OXFORD – John Hailman doesn’t fit the stereotype of a prosecutor. He’s friendly, outgoing – even jovial.
The enjoyment he took in his decades as an assistant U.S. attorney, though, reflects a man who relished both the interesting humans and their dramas that came his way and the chance sometimes to help deliver justice.
Hailman’s newest book, “From Midnight to Guntown: A Prosecutor in the Land of Faulkner and Elvis,” was the nexus for his visit Tuesday at the Overby Center for Southern Journalism and Politics.
“How is it that you have fun with such a serious job?” asked Charles Overby, the center’s chairman.
“My daughter at age 15 wasn’t too happy with me,” Hailman recalled with a chuckle. “She once introduced me, ‘This is my father. He sends people to prison for a living.’
“I like all these strange characters,” he added. “I liked helping the victims, and I don’t mind saying I liked punishing the guilty. I never got too tied up in winning and losing.”
Hailman’s choice of career was not certain early on. After being branded as “too countrified,” he spent two years in Paris. He became an aide to U.S. Sen. John Stennis and, when the senator was shot by a robber in Washington, D.C., got an early taste of criminal justice as Stennis’ liaison with the police and FBI.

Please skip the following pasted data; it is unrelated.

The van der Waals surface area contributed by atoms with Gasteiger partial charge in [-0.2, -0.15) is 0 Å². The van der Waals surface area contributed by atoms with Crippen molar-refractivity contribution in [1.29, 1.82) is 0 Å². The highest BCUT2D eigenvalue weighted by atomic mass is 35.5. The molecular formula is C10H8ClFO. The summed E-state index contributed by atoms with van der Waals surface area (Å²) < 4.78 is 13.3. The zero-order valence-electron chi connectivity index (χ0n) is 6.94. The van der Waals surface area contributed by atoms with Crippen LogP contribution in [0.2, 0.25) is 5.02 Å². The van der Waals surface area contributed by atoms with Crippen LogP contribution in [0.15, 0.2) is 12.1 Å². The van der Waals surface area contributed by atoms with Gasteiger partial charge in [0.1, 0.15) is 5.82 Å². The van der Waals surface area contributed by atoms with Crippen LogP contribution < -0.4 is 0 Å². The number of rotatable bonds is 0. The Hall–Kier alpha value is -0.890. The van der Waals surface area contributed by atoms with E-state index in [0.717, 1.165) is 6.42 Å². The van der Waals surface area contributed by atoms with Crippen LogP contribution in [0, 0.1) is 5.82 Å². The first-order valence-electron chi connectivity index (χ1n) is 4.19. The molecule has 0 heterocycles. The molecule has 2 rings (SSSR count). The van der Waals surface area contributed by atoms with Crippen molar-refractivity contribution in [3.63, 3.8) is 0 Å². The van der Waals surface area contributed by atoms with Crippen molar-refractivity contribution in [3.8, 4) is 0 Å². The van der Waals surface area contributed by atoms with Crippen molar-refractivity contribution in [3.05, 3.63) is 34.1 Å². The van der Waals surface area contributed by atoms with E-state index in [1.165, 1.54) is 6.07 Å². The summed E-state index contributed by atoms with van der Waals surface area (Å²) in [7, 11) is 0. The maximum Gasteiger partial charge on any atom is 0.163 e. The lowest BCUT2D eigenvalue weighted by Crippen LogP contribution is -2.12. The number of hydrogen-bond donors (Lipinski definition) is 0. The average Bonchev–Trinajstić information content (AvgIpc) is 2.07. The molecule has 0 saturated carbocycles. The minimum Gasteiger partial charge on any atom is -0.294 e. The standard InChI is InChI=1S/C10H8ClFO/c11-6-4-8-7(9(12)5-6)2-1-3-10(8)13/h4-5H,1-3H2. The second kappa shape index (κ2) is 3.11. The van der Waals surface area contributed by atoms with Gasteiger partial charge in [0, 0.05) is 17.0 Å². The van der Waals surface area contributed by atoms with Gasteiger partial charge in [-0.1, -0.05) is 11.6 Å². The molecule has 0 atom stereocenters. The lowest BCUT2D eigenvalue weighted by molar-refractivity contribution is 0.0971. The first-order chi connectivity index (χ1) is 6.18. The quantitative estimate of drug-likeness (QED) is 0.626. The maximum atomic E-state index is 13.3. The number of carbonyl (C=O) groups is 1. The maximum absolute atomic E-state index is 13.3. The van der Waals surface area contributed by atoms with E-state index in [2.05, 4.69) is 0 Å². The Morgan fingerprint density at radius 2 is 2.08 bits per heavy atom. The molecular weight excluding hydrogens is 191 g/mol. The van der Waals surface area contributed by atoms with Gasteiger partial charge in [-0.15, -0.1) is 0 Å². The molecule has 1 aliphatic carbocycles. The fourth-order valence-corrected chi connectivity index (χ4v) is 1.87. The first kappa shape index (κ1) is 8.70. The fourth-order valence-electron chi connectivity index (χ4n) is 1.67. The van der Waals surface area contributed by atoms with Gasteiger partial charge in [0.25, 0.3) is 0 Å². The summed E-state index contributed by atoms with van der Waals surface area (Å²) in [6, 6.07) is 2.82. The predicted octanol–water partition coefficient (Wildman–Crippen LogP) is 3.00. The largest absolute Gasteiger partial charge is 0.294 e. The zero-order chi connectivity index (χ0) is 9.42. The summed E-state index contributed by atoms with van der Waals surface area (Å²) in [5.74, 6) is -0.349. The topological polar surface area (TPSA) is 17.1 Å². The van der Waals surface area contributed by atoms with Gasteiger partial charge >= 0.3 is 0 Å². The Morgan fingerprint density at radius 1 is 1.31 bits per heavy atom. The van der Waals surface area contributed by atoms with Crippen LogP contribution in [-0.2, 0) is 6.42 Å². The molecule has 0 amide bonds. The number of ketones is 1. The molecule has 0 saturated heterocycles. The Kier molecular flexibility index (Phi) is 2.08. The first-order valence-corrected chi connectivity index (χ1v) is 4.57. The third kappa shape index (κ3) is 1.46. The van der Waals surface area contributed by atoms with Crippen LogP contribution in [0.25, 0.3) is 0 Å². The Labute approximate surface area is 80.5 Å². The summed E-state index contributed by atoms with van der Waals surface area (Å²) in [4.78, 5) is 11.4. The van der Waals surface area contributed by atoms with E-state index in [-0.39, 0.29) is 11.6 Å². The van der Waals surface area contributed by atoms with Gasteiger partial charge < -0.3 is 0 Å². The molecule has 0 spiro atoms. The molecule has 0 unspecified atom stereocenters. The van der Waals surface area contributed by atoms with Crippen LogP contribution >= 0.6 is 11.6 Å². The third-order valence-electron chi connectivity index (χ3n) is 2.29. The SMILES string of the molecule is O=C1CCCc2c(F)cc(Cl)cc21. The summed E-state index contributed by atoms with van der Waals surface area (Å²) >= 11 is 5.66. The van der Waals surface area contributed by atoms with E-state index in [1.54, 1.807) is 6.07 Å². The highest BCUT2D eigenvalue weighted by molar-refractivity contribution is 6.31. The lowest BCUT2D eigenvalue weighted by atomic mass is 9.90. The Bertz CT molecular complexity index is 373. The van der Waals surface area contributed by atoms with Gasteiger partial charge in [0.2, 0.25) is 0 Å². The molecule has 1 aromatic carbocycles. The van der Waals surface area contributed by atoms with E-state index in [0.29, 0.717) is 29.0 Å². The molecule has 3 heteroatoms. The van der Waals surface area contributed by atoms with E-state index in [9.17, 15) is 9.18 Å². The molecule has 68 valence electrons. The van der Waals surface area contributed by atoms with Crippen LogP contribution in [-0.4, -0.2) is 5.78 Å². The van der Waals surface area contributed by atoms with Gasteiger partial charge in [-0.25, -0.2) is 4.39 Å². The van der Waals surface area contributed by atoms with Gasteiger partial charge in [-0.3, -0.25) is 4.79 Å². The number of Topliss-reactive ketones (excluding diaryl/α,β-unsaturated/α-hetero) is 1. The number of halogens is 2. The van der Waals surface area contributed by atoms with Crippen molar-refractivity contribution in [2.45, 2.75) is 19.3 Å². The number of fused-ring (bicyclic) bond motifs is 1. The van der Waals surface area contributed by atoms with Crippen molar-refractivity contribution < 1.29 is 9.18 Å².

During his prosecutorial career, he has studied and taught law all over the world, including the University of Mississippi, where he is now an Overby Fellow.
Several stories Hailman highlighted Tuesday dealt with colorful characters. Many bank robbers often appeared to have prepared for their tasks with nothing more than downing a few beers. At the opposite extreme was Patrick Michael Mitchell, who robbed some 300 banks before being caught in Southaven. During one robbery he wore a Richard Nixon mask and declared, “I am not a crook,” Hailman recalled.
Political corruption is usually prosecuted as federal crime because it is difficult to get an impartial jury against a local official, Hailman said.
“Politicians usually have some charm,” he said, but the 37-county federal jury pool dilutes their influence.<note>Stephanie Rebman 9/17/13 start optional trim</note>
Asked about the recent U.S. Supreme Court decision against certain aspects of the Voting Rights Act, Hailman spoke as a man practiced in weighing evidence.
“It’s tricky; we can’t be discriminated against forever,” he said. “I’m in favor of clean elections, obviously, but the idea of having ID at the polls isn’t going to cure anything.”<note>Stephanie Rebman 9/17/13 end optional trim</note>
Regarding politics, the author of several books on law, wine and literature hews a centrist line.
“I’m a raging moderate,” he said. “I like compromising.”